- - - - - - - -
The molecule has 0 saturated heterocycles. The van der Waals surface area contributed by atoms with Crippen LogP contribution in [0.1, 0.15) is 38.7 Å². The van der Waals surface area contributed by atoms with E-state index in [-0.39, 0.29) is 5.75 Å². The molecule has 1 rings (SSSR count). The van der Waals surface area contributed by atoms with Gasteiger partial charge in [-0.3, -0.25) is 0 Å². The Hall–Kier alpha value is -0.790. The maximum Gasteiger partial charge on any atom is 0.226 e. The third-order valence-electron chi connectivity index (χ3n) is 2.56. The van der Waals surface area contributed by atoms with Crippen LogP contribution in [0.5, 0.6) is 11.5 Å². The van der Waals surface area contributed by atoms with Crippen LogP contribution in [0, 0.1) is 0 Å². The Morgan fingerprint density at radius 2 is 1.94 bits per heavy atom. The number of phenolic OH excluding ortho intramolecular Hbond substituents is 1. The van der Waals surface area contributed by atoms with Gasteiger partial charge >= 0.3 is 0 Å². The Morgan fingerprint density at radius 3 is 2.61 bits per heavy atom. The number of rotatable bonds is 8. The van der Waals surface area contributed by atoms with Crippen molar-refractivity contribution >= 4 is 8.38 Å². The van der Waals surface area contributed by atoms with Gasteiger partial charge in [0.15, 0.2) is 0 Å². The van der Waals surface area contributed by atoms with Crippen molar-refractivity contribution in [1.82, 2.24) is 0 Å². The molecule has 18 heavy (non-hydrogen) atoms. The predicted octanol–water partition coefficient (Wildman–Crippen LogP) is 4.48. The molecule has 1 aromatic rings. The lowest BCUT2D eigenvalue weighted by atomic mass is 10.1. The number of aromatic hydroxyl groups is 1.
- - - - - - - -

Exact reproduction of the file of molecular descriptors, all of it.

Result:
The molecule has 0 saturated heterocycles. The van der Waals surface area contributed by atoms with Crippen LogP contribution in [0.1, 0.15) is 38.7 Å². The van der Waals surface area contributed by atoms with E-state index in [-0.39, 0.29) is 5.75 Å². The molecule has 1 rings (SSSR count). The van der Waals surface area contributed by atoms with Gasteiger partial charge in [-0.3, -0.25) is 0 Å². The Hall–Kier alpha value is -0.790. The maximum Gasteiger partial charge on any atom is 0.226 e. The third-order valence-electron chi connectivity index (χ3n) is 2.56. The van der Waals surface area contributed by atoms with Crippen LogP contribution in [0.5, 0.6) is 11.5 Å². The van der Waals surface area contributed by atoms with Crippen LogP contribution in [0, 0.1) is 0 Å². The Morgan fingerprint density at radius 2 is 1.94 bits per heavy atom. The number of phenolic OH excluding ortho intramolecular Hbond substituents is 1. The van der Waals surface area contributed by atoms with Gasteiger partial charge >= 0.3 is 0 Å². The Morgan fingerprint density at radius 3 is 2.61 bits per heavy atom. The number of rotatable bonds is 8. The van der Waals surface area contributed by atoms with Crippen molar-refractivity contribution >= 4 is 8.38 Å². The van der Waals surface area contributed by atoms with Gasteiger partial charge in [0.15, 0.2) is 0 Å². The van der Waals surface area contributed by atoms with Crippen molar-refractivity contribution in [1.82, 2.24) is 0 Å². The molecule has 18 heavy (non-hydrogen) atoms. The predicted octanol–water partition coefficient (Wildman–Crippen LogP) is 4.48. The molecule has 1 aromatic rings. The lowest BCUT2D eigenvalue weighted by atomic mass is 10.1. The number of aromatic hydroxyl groups is 1.